Egypt’s death toll for the first month of 2014 is 265, including 108 killed on the 2011 revolution’s third anniversary, according to the independent statistical database Wiki Thawra.
The number is almost double the official death toll for the revolution’s anniversary, which stands at 66, according to Forensics Authority Spokesman Hisham Abdel Hameed.
The third anniversary of the 25 January Revolution saw some of the worst violence in Egypt since the forced dispersal of two pro-Mohamed Morsi sit-ins in August 2013, which Human Rights Watch called “the most serious incident of mass unlawful killings in modern Egyptian history.”
Throughout January, 198 people were killed in political clashes, 29 in military campaigns conducted in an effort to combat terrorism, 28 as a result of terrorist operations (including 22 security officials), 5 due to excessive use of force by security officials, and 4 inside detention facilities, according to Wiki Thawra. The independent statistical database reported that 18 were killed on 14 and 15 January during the constitutional referendum, while Hameed said the death toll did not exceed nine.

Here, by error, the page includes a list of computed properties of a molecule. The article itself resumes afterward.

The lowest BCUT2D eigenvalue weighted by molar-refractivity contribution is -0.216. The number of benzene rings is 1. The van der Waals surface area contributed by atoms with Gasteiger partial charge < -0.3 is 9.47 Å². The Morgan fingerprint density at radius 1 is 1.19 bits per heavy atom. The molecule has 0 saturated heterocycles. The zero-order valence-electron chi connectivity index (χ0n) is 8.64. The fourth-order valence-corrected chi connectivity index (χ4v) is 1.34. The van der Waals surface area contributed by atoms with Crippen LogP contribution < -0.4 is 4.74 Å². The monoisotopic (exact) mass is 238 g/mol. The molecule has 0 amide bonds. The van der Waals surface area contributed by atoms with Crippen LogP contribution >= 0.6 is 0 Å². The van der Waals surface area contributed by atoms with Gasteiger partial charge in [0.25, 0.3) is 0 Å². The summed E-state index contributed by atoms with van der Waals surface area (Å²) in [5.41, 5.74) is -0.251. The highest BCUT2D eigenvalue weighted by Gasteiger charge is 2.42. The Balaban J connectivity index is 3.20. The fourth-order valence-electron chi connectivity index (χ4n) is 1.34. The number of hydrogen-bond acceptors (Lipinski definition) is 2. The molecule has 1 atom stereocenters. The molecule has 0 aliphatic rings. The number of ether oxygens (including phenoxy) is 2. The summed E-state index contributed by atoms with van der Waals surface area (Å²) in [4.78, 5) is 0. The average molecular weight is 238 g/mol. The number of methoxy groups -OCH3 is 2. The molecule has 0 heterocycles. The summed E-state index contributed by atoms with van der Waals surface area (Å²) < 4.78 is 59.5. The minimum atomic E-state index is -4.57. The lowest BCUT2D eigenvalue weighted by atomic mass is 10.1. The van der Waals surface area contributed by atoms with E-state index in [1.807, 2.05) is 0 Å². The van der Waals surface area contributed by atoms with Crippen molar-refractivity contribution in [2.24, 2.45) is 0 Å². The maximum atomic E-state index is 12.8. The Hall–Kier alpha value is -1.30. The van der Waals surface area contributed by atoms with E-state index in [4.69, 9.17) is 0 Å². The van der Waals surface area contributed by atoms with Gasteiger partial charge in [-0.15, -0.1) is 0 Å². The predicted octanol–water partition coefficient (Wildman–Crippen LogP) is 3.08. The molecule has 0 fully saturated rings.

Those killed in January included: 55 students, 26 minors, 13 policemen, 10 military men and 4 women, Wiki Thawra reported. The group also reported 1,385 injuries throughout the month.
According to Wiki Thawra’s report, 5,074 people were arrested in January; 390 arrests followed the issuance of arrest warrants. Among those arrested, 2,075 were arrested during clashes between civilians and security forces, 1,662 while dispersing protests, 51 during public assemblies held without prior notice and 35 while dispersing sit-ins. The revolution’s anniversary alone witnessed the arrest of 1,366.
By comparison, the Ministry of Interior announced it had arrested 1,079 during the revolution’s anniversary.
Wiki Thawra also reported the arrest of 677 during the two-day referendum in January.
Wiki Thawra was established by a group of independent youth. Its data mainly depends on reports by independent civil society organisations including the Egyptian Centre for Economic and Social Rights (ECESR), the Hisham Mubarak Law Centre (HMLC), and the Front to Defend Egypt’s Protesters (FDEP).